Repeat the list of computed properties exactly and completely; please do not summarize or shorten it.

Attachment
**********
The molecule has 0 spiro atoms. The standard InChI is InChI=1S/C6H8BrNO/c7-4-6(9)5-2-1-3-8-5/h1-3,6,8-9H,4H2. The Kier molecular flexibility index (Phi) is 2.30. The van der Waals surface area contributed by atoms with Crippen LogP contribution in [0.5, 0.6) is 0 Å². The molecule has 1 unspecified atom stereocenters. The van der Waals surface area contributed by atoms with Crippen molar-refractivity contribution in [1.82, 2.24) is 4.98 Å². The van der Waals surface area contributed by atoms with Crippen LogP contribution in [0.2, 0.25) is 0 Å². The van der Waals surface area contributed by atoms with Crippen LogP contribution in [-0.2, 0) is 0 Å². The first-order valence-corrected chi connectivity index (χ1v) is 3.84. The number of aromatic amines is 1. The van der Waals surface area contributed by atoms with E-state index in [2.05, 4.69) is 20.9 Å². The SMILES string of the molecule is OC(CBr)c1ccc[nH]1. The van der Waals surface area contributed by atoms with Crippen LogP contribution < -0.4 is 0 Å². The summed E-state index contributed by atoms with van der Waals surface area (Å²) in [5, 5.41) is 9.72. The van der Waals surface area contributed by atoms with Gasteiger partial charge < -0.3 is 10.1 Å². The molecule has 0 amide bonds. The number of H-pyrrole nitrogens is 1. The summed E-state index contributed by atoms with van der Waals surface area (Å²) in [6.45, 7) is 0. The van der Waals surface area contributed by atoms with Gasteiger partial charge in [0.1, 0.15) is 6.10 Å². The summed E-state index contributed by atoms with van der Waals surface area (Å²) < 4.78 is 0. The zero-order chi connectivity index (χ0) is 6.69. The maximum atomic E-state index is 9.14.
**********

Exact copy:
The molecule has 0 spiro atoms. The standard InChI is InChI=1S/C6H8BrNO/c7-4-6(9)5-2-1-3-8-5/h1-3,6,8-9H,4H2. The Kier molecular flexibility index (Phi) is 2.30. The van der Waals surface area contributed by atoms with Crippen LogP contribution in [0.5, 0.6) is 0 Å². The molecule has 1 unspecified atom stereocenters. The van der Waals surface area contributed by atoms with Crippen molar-refractivity contribution in [1.82, 2.24) is 4.98 Å². The van der Waals surface area contributed by atoms with Crippen LogP contribution in [0.2, 0.25) is 0 Å². The van der Waals surface area contributed by atoms with Crippen LogP contribution in [-0.2, 0) is 0 Å². The first-order valence-corrected chi connectivity index (χ1v) is 3.84. The number of aromatic amines is 1. The van der Waals surface area contributed by atoms with E-state index in [2.05, 4.69) is 20.9 Å². The SMILES string of the molecule is OC(CBr)c1ccc[nH]1. The van der Waals surface area contributed by atoms with Crippen LogP contribution < -0.4 is 0 Å². The summed E-state index contributed by atoms with van der Waals surface area (Å²) in [5, 5.41) is 9.72. The van der Waals surface area contributed by atoms with Gasteiger partial charge < -0.3 is 10.1 Å². The molecule has 0 amide bonds. The number of H-pyrrole nitrogens is 1. The summed E-state index contributed by atoms with van der Waals surface area (Å²) in [6.45, 7) is 0. The van der Waals surface area contributed by atoms with Gasteiger partial charge in [0.1, 0.15) is 6.10 Å². The summed E-state index contributed by atoms with van der Waals surface area (Å²) < 4.78 is 0. The zero-order chi connectivity index (χ0) is 6.69. The maximum atomic E-state index is 9.14.